The body 102 also includes a plurality of viewing windows 133 formed in the top and bottom walls 116 and 118 and intersecting one or more of the respective vial openings 110. In this way, for example, when the working surface 132 defined by the outer surface of the bottom wall 118 engages a structure, a user can view one or more of the vials 112 while facing the top wall 116 through the viewing windows 133 formed in the top wall 116.

The level tool 100 also includes a plurality of plugs 140 for further securing the vials 112 within the vial openings 110, as shown in FIGS. 1-2. The plugs 140 are each positioned within one of the passageways 134 to prevent the vials 112 from undesirably migrating through the passageways 134 during use of the level tool 100. Preferably, the plugs 140 are each configured to form an interference fit with the passageways 134, but the plugs 140 may additionally or alternatively be secured to the body 102 via an adhesive or other fastening means. Additionally, the plugs 140 may be pre-formed to conform to the cross-sectional profile of the top wall 116, including the groove 142. In this embodiment, for example, the level tool 100 includes three plugs 140 a, 140 b, and 140 c, as shown in FIGS. 4-11. Each of the plugs 140 a, 140 b, and 104 c has a substantially cylindrical cross-sectional shape and defines a groove at one end thereof that is generally flush with the groove 142 formed on the top wall 116 of the body 102. The plugs 140 are each preferably made of an organic polymer, rather than glue, wax, or silicone. For example, the plugs 140 are preferably made of one of the following materials: polyethylene (PE), polypropylene (PP), or polyvinyl chloride (PVC).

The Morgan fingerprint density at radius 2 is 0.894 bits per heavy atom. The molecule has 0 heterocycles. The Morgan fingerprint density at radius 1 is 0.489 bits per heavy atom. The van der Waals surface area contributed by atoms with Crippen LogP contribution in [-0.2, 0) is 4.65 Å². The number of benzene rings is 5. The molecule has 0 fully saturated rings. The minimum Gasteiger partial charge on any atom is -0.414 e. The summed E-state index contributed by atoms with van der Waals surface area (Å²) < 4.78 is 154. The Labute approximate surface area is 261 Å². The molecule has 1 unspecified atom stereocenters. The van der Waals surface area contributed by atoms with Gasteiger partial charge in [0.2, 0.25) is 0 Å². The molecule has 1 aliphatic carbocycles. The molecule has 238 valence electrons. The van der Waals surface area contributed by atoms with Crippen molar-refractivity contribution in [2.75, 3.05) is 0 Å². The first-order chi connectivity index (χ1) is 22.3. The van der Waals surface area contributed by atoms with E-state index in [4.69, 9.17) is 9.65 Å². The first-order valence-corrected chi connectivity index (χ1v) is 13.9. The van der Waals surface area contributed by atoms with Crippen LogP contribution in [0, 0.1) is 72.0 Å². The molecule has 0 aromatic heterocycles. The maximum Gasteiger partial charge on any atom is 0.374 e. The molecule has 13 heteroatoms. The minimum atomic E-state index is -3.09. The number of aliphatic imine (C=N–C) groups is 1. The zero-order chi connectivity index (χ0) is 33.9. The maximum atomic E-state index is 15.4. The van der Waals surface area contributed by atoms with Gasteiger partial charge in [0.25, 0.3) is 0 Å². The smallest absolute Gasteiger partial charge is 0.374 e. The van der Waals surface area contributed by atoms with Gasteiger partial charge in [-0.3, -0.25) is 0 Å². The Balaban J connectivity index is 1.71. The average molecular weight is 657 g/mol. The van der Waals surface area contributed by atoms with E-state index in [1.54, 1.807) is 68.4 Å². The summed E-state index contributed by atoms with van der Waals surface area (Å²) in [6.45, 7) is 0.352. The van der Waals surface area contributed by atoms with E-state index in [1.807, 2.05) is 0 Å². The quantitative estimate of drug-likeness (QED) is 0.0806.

As shown in FIG. 3, the level tool 100 may also include a plurality of magnetic inserts 146 supported by the body 102 for releasably securing the level tool to a ferrous component to be measured. For example, the magnetic inserts 146 are each positioned within a bore 148 formed in the bottom wall 118. The magnetic inserts 146 may be secured within the bores 148 via an interference fit or via an adhesive or other securing means. The magnetic inserts 146 are preferably of a type and size suitable for temporarily securing the level tool 100 to a ferrous component to be measured via a magnetic attractive force. More specifically, the magnetic inserts 146 preferably each have an effective strength such that the magnetic inserts are able to collectively support the weight of the level tool 100 when the level tool 100 engages a vertically oriented ferrous structure, while not significantly hindering removal of the level tool 100 from the ferrous structure when desired.

In the present embodiment, the level tool 100 is preferably manufactured by machining an aluminum alloy billet into the general shape of the body 102 shown in the FIGS. 1-3. More specifically, the body 102 is first CNC machined or formed from a solid aluminum alloy billet, for example, 6000 series aluminum alloy, to include the flanges 128, 130, the vial openings 110, the viewing windows 133, the passageways 134, the indentations 136, and the groove 142. Alternatively, it will be understood that the body 102 may be formed from an aluminum alloy by an extrusion process, casting process, or any other suitable process. Then, the body 102 is anodized to have colored anodized finish covering all of the exposed surfaces of the body, including the outer surface 104 and bore surfaces 108.